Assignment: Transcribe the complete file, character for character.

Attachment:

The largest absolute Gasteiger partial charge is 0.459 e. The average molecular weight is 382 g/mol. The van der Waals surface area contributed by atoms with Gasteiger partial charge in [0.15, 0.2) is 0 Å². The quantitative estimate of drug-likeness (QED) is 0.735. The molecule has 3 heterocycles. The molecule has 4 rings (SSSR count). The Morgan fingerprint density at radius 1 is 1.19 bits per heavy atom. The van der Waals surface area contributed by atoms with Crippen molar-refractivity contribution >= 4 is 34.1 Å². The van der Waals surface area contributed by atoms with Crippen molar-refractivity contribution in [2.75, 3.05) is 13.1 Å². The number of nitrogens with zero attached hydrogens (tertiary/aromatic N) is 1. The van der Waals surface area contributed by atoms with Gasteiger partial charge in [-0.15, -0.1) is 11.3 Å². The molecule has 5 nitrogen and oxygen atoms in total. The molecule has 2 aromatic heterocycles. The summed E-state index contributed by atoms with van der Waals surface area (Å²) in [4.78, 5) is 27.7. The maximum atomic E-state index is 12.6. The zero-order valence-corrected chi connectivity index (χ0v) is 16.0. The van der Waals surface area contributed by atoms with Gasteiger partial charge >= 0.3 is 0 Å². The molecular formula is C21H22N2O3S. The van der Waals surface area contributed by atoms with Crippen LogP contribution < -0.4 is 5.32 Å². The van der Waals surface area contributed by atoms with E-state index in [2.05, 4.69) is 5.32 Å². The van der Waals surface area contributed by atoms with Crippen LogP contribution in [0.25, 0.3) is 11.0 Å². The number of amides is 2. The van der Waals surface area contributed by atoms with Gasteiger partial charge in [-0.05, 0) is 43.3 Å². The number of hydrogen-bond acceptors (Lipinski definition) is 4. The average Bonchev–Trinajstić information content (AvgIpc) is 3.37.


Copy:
The largest absolute Gasteiger partial charge is 0.459 e. The average molecular weight is 382 g/mol. The van der Waals surface area contributed by atoms with Gasteiger partial charge in [0.15, 0.2) is 0 Å². The quantitative estimate of drug-likeness (QED) is 0.735. The molecule has 3 heterocycles. The molecule has 4 rings (SSSR count). The Morgan fingerprint density at radius 1 is 1.19 bits per heavy atom. The van der Waals surface area contributed by atoms with Crippen molar-refractivity contribution >= 4 is 34.1 Å². The van der Waals surface area contributed by atoms with Crippen molar-refractivity contribution in [2.75, 3.05) is 13.1 Å². The number of nitrogens with zero attached hydrogens (tertiary/aromatic N) is 1. The van der Waals surface area contributed by atoms with Gasteiger partial charge in [-0.15, -0.1) is 11.3 Å². The molecule has 5 nitrogen and oxygen atoms in total. The molecule has 2 aromatic heterocycles. The summed E-state index contributed by atoms with van der Waals surface area (Å²) in [4.78, 5) is 27.7. The maximum atomic E-state index is 12.6. The zero-order valence-corrected chi connectivity index (χ0v) is 16.0. The van der Waals surface area contributed by atoms with Gasteiger partial charge >= 0.3 is 0 Å². The molecular formula is C21H22N2O3S. The van der Waals surface area contributed by atoms with Crippen LogP contribution < -0.4 is 5.32 Å². The van der Waals surface area contributed by atoms with E-state index in [2.05, 4.69) is 5.32 Å². The van der Waals surface area contributed by atoms with Crippen LogP contribution in [0.25, 0.3) is 11.0 Å². The number of amides is 2. The van der Waals surface area contributed by atoms with Gasteiger partial charge in [-0.05, 0) is 43.3 Å². The number of hydrogen-bond acceptors (Lipinski definition) is 4. The average Bonchev–Trinajstić information content (AvgIpc) is 3.37.